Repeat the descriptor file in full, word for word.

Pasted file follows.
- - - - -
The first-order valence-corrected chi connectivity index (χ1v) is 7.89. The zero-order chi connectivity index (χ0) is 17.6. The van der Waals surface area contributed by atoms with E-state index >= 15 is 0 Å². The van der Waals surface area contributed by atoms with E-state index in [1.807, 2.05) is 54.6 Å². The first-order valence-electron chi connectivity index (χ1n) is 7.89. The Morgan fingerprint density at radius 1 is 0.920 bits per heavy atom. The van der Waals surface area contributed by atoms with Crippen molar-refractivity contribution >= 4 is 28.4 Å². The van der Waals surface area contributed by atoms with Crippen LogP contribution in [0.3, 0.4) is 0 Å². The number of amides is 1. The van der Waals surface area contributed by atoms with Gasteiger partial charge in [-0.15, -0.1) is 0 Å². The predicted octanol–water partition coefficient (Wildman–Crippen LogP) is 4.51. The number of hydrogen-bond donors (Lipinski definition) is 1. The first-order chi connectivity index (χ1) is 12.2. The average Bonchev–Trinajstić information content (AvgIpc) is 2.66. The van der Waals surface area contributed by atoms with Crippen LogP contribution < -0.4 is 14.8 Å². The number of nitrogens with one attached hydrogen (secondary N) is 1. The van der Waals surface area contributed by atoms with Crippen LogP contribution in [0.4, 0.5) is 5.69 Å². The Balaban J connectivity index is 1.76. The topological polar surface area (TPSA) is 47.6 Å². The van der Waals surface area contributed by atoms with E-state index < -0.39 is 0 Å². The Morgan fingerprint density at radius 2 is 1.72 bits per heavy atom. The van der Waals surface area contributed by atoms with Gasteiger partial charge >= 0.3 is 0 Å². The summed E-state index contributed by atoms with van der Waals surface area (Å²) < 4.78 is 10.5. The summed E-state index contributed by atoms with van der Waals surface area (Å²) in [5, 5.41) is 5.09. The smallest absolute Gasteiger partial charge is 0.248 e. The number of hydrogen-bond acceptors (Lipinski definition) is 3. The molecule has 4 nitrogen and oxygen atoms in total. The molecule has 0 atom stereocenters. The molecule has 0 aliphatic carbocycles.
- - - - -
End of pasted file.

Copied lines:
The first-order valence-corrected chi connectivity index (χ1v) is 7.89. The zero-order chi connectivity index (χ0) is 17.6. The van der Waals surface area contributed by atoms with E-state index >= 15 is 0 Å². The van der Waals surface area contributed by atoms with E-state index in [1.807, 2.05) is 54.6 Å². The first-order valence-electron chi connectivity index (χ1n) is 7.89. The Morgan fingerprint density at radius 1 is 0.920 bits per heavy atom. The van der Waals surface area contributed by atoms with Crippen molar-refractivity contribution >= 4 is 28.4 Å². The van der Waals surface area contributed by atoms with Crippen LogP contribution in [0.3, 0.4) is 0 Å². The number of amides is 1. The van der Waals surface area contributed by atoms with Gasteiger partial charge in [-0.15, -0.1) is 0 Å². The predicted octanol–water partition coefficient (Wildman–Crippen LogP) is 4.51. The number of hydrogen-bond donors (Lipinski definition) is 1. The first-order chi connectivity index (χ1) is 12.2. The average Bonchev–Trinajstić information content (AvgIpc) is 2.66. The van der Waals surface area contributed by atoms with Crippen LogP contribution < -0.4 is 14.8 Å². The number of nitrogens with one attached hydrogen (secondary N) is 1. The van der Waals surface area contributed by atoms with Crippen LogP contribution in [0.4, 0.5) is 5.69 Å². The Balaban J connectivity index is 1.76. The topological polar surface area (TPSA) is 47.6 Å². The van der Waals surface area contributed by atoms with E-state index < -0.39 is 0 Å². The Morgan fingerprint density at radius 2 is 1.72 bits per heavy atom. The van der Waals surface area contributed by atoms with Gasteiger partial charge >= 0.3 is 0 Å². The summed E-state index contributed by atoms with van der Waals surface area (Å²) < 4.78 is 10.5. The summed E-state index contributed by atoms with van der Waals surface area (Å²) in [5, 5.41) is 5.09. The smallest absolute Gasteiger partial charge is 0.248 e. The number of hydrogen-bond acceptors (Lipinski definition) is 3. The molecule has 4 nitrogen and oxygen atoms in total. The molecule has 0 atom stereocenters. The molecule has 0 aliphatic carbocycles.